The First World War saw many changes to Sheffield that have helped shape what the city is today. It is apt that as we mark the centenary of the outbreak of the war, whilst paying our respects to those who were killed serving our country, that we recognize also the impact that the war had on those at home.
The book provides detailed information to form the first definitive account of the experiences of Sheffield’s citizens during the Great War. In the following chapters: the run up to war and Sheffield’s reaction to its outbreak; the war fever which led to thousands of Sheffield’s men answering their country’s call; the efforts of those who could not fight; Sheffield industry and how Sheffield workers were instrumental in creating the weapons and tools that would help Britain win the war; Sheffield’s role in treating and entertaining wounded soldiers; the role of the University of Sheffield and the effect of the war on education; the role of women in the munitions factories, working on the trams and in producing goods for the troops; the defense of the city; a Zeppelin raid over Sheffield which killed, maimed, destroyed and created fear in the minds of those in the city. For the first time in its history, Sheffield realized that the horrors of war were not confined to overseas battles but that they could be witnessed and experienced in their own neighborhoods.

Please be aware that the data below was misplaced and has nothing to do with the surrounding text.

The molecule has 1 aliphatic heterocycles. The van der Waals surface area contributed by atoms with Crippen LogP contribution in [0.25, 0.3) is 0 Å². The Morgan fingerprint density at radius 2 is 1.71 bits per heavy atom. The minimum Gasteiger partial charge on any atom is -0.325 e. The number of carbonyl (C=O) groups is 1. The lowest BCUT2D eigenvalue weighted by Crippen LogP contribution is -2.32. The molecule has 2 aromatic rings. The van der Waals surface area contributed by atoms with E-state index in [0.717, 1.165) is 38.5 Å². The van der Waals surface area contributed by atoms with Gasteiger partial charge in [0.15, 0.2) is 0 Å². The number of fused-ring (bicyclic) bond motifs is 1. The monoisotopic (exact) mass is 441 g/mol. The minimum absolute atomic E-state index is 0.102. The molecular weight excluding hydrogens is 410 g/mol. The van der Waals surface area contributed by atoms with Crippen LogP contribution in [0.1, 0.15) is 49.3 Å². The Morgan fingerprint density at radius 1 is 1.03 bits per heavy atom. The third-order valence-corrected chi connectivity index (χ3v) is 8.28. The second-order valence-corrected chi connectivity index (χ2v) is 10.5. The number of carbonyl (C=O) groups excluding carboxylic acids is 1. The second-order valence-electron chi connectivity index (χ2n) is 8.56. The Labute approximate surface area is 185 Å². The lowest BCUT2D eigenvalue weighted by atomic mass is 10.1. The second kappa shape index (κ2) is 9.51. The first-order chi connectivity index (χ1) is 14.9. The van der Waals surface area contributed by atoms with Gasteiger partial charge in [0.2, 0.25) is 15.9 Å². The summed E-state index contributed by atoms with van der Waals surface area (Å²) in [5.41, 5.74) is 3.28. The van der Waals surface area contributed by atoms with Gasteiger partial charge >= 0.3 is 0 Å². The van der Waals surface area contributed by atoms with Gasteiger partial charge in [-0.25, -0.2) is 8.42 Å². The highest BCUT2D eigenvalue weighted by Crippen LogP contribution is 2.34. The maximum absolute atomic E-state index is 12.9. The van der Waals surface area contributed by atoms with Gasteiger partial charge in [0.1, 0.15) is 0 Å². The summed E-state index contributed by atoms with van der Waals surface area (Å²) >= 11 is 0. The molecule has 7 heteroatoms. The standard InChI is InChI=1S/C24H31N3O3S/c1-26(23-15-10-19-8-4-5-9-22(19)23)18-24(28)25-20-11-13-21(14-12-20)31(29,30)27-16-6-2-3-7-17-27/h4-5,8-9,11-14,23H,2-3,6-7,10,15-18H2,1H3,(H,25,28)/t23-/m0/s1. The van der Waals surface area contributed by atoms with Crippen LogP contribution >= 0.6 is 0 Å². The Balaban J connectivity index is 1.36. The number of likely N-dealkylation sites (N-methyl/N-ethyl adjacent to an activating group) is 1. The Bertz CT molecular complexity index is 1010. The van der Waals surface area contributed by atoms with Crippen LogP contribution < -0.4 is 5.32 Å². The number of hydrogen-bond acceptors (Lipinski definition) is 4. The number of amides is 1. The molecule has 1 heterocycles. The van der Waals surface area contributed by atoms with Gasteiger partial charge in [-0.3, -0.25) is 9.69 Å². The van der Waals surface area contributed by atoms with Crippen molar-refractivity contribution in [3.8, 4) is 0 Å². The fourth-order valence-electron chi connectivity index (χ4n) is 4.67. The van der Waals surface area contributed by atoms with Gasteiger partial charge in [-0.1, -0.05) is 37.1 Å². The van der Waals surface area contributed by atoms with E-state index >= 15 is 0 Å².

All of these themes are discussed at length in this book. Above all this book details the human experiences, thoughts, concerns, fears and hopes of Sheffield during one of the most important periods in the city’s history.